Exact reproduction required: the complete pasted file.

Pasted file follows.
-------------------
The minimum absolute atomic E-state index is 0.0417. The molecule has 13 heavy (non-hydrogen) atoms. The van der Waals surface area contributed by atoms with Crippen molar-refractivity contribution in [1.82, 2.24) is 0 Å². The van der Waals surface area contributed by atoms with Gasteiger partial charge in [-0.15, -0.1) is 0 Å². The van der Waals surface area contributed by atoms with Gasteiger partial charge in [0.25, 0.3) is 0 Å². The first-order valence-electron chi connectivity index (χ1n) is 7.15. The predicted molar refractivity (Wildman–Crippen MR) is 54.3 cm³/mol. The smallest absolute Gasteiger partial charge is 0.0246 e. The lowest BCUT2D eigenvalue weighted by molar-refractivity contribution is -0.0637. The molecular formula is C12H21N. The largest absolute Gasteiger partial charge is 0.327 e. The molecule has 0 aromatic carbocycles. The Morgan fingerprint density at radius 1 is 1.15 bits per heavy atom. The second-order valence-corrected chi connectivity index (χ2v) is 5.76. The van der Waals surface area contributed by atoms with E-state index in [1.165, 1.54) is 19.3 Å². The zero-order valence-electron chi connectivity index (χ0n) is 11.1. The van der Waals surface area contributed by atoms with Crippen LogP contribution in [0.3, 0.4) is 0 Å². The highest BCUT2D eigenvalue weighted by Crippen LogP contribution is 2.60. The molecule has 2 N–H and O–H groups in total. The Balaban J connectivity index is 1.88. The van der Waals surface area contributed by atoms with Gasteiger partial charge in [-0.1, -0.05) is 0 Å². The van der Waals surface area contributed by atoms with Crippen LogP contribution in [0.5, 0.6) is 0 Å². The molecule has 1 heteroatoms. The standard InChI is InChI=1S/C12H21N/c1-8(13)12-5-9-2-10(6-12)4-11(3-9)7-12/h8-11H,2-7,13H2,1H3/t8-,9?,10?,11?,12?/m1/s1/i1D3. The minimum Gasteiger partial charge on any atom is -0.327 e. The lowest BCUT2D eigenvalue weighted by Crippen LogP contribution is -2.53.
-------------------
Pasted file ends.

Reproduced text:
The minimum absolute atomic E-state index is 0.0417. The molecule has 13 heavy (non-hydrogen) atoms. The van der Waals surface area contributed by atoms with Crippen molar-refractivity contribution in [1.82, 2.24) is 0 Å². The van der Waals surface area contributed by atoms with Gasteiger partial charge in [-0.15, -0.1) is 0 Å². The van der Waals surface area contributed by atoms with Gasteiger partial charge in [0.25, 0.3) is 0 Å². The first-order valence-electron chi connectivity index (χ1n) is 7.15. The predicted molar refractivity (Wildman–Crippen MR) is 54.3 cm³/mol. The smallest absolute Gasteiger partial charge is 0.0246 e. The lowest BCUT2D eigenvalue weighted by molar-refractivity contribution is -0.0637. The molecular formula is C12H21N. The largest absolute Gasteiger partial charge is 0.327 e. The molecule has 0 aromatic carbocycles. The Morgan fingerprint density at radius 1 is 1.15 bits per heavy atom. The second-order valence-corrected chi connectivity index (χ2v) is 5.76. The van der Waals surface area contributed by atoms with E-state index in [1.165, 1.54) is 19.3 Å². The zero-order valence-electron chi connectivity index (χ0n) is 11.1. The van der Waals surface area contributed by atoms with Crippen LogP contribution in [0.3, 0.4) is 0 Å². The highest BCUT2D eigenvalue weighted by Crippen LogP contribution is 2.60. The molecule has 2 N–H and O–H groups in total. The Balaban J connectivity index is 1.88. The van der Waals surface area contributed by atoms with Gasteiger partial charge in [-0.1, -0.05) is 0 Å². The van der Waals surface area contributed by atoms with Crippen LogP contribution in [0.5, 0.6) is 0 Å². The molecule has 1 heteroatoms. The standard InChI is InChI=1S/C12H21N/c1-8(13)12-5-9-2-10(6-12)4-11(3-9)7-12/h8-11H,2-7,13H2,1H3/t8-,9?,10?,11?,12?/m1/s1/i1D3. The minimum Gasteiger partial charge on any atom is -0.327 e. The lowest BCUT2D eigenvalue weighted by Crippen LogP contribution is -2.53.